Although virtually unknown in the United States, British bluesman Paul Lamb has long flown under the radar of U.S. blues fans, quietly forging a career of some four decades that has resulted in his induction into the British Blues Hall of Fame.
A harmonica player of some skill, Lamb learned his craft as a teenager sitting at the feet of the great Sonny Terry, and through the 1970s he would hone his sound playing with giants like Terry, Brownie McGhee, Buddy Guy, and Junior Wells. Lamb formed the King Snakes in the early 1990s, and over the past 22 years has released over a dozen albums, including this live collection, The Games People Play. The band mixes traditional blues, R&B, and roots-rock with a unique British perspective to come up with an original and invigorating sound that plays particularly well on stage.
Paul Lamb & the King Snakes' The Games People Play
The album opens with a cover of Ray Charles' "I Got A Woman," the song delivered in an undeniable country and blues style (as opposed to country-blues). The performance evinces more than a little of the dirt roads of America's South as well as the dirty water of the Mississippi River straddling, as it does, both rural backwoods and the Delta. Lamb's vocals mimic an Elvis doppelganger while his squalls of harmonica notes bring to mind Sonny Boy Williamson. The guitar twangs 'n' bangs behind Lamb as the song transforms into a spry reading of Johnny Cash's "Fulsom Prison Blues," rockabilly reverberation hanging in the mix like the dust erupting from the back end of a '55 Chevy rolling down Highway 61 before circling around for a big finish.
Lamb's "Let Me In" is a tasty blues construct with rootsy overtones, undertones, and gorgeous instrumental tones bouncing out of the singer's brassy harmonica squeals and Chad Strentz's tasteful rhythm guitar. I could easily see a traditional bluesman like, say, Big Bill Morganfield welding a Chicago blues body to this rock-solid chassis and taking the song for a joyride. Again, Lamb's vocals sound like Elvis channeling Arthur "Big Boy" Crudup, an affection the singer doubles-down on here with a snarling, sneering delivery. The band takes a left turn with the boogie-blues romp "Come To The Conclusion," staking out an acre on John Lee Hooker's hallowed turf with a rip-snorting, riff 'n' rhythm heavy performance that is a sheer delight in both its audacity and its pure, unabashed houserockin' vibe.
Black Jack Game
Lamb and the King Snakes delve back into the Ray Charles' songbook for the little-remembered "Black Jack Game," re-vamping the R&B gem into a scorching blues barn-burner with Lamb's Little Walter-inspired chromatic harp runs front and center. With lead guitarist Ryan Lamb bringing an overall raucous tone to his fluid guitarplay here, Lamb shouts out the lyrics over a rudimentary beat, naught but pure blues feeling pouring from your speakers. The performance is at once both textured and blustery, creating a hypnotic vibe. A cover of the late, great Joe South's signature "Games People Play" is spiced up with some locomotive harmonica and a Southern-fried rhythm that displays just enough funk to lively up the audience, the performance not aping the original, but showing the King Snakes adding plenty of their own flavor to the song.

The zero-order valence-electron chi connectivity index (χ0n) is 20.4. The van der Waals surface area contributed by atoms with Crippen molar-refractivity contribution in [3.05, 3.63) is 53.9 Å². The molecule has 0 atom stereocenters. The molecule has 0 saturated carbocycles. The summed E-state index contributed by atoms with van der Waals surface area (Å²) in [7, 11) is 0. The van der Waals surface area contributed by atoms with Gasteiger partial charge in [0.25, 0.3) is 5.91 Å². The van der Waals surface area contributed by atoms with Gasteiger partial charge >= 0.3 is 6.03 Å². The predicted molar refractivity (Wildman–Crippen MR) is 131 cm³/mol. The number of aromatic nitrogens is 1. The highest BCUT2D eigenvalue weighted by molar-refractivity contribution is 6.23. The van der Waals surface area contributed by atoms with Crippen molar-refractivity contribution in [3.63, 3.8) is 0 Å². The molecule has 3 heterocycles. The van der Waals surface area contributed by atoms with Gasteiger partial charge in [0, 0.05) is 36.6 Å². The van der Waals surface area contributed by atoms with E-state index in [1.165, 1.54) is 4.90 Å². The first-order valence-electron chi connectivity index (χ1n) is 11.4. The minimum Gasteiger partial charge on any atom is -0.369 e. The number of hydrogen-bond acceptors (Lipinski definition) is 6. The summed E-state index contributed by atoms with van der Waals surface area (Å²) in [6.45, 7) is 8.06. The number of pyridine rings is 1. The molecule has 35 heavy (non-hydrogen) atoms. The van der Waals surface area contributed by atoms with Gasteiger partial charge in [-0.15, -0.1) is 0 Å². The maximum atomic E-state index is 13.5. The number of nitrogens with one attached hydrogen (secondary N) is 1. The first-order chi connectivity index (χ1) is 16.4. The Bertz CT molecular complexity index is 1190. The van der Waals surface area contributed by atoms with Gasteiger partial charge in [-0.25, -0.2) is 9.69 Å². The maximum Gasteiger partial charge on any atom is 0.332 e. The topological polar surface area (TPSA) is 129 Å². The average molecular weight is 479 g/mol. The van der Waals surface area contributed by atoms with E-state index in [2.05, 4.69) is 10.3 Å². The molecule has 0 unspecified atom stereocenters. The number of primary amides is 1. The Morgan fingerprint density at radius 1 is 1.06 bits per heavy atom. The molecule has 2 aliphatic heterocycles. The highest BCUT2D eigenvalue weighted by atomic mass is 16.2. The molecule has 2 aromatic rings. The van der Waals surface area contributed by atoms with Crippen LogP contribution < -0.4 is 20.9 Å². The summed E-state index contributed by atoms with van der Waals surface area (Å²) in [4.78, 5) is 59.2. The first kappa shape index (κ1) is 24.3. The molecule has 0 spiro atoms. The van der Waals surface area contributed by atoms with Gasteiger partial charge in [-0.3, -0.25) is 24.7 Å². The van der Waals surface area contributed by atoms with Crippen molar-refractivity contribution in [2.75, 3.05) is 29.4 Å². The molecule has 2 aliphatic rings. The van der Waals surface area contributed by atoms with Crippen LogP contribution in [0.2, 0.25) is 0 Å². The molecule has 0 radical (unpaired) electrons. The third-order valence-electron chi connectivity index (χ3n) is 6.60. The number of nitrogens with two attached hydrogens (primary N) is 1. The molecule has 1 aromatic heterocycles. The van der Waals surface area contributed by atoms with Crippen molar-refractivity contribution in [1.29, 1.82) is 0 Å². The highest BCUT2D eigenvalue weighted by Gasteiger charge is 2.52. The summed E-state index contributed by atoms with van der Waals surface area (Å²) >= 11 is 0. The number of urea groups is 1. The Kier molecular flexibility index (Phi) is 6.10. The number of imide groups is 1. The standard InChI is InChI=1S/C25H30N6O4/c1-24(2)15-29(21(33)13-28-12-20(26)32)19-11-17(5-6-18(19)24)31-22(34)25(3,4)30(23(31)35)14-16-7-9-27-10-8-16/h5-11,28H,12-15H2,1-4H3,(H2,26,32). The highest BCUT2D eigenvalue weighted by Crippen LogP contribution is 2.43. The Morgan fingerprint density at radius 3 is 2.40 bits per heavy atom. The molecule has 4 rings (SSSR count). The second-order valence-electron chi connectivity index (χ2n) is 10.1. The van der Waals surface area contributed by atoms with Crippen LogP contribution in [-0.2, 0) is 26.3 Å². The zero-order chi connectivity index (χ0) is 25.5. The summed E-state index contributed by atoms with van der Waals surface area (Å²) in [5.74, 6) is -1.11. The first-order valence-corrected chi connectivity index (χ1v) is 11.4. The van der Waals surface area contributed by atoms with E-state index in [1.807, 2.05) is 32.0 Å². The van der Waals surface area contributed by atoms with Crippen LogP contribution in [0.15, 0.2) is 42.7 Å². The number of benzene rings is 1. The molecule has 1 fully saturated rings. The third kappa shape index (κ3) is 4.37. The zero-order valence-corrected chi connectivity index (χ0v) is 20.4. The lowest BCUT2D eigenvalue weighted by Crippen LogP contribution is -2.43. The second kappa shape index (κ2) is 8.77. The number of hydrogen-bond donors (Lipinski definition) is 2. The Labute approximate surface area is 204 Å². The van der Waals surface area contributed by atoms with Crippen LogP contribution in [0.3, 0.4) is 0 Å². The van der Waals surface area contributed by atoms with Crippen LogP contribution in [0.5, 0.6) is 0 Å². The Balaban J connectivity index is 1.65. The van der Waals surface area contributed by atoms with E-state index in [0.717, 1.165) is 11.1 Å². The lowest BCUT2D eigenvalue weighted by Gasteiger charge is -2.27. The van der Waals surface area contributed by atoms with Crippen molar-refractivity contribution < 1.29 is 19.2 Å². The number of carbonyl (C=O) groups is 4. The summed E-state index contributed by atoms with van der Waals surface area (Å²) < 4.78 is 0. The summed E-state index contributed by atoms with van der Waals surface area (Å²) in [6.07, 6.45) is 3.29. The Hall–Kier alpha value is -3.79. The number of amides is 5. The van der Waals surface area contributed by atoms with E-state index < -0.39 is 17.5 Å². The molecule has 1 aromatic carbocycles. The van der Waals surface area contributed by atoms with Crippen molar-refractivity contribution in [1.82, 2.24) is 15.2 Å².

Although credited to Roosevelt Sykes, "Ida Mae" sounds a lot like the song by Piedmont blues legend Sonny Terry, with a few words moved around and replaced. Lamb and his gang do an admirable job on a formidable number, stripping their sound down to meet the song's spare blues roots, then slowly mixing in more ingredients until you have an impressively-orchestrated folk-blues performance with an emphasis on Lamb's raw vocals and the resonant interplay of harp and guitar. The band tackles Lee Dorsey's classic R&B hit "Ya Ya Blues" with reckless aplomb, laying down a jaunty Bo Diddley rhythm behind Lamb's jumpin', jivin' vocals, taking the song into new directions with odd musical flourishes and plenty of raging harpwork, guitarist Chad Strentz's vocal turn actually the better of the two, the entire performance a pleasure. Ditto for the band's cover of Leadbelly's immortal "Midnight Special"; bare-bones instrumentation focuses on the group vocal harmonies with scraps of harp punctuating each verse. It's a joyous recreation of one of Huddie Ledbetter's most beloved songs.
The Reverend's Bottom Line
Recorded live during various King Snakes' performances in the U.K. and Switzerland, The Games People Play is a faithful document of the band's popular blues 'n' roots sound, dynamic onstage chemistry, and the overall satisfying payoff of playing the music they love. While European audiences are already familiar with the charms of Paul Lamb & the King Snakes, stateside blues-rock fans should embrace this stuff in the same way that they love the Nighthawks or the Fabulous Thunderbirds.
As "blues historian" Big Willie Jefferson writes in the album's liner notes, The Games People Play delivers "all killer no filler whoopin' and a hollerin'!!" Testify brother, testify! (Secret Records, released July 10, 2012)
Guide Disclosure: A review copy of this CD, DVD, or book was provided by the record label, publisher, or publicist. For more information, please see our Ethics Policy.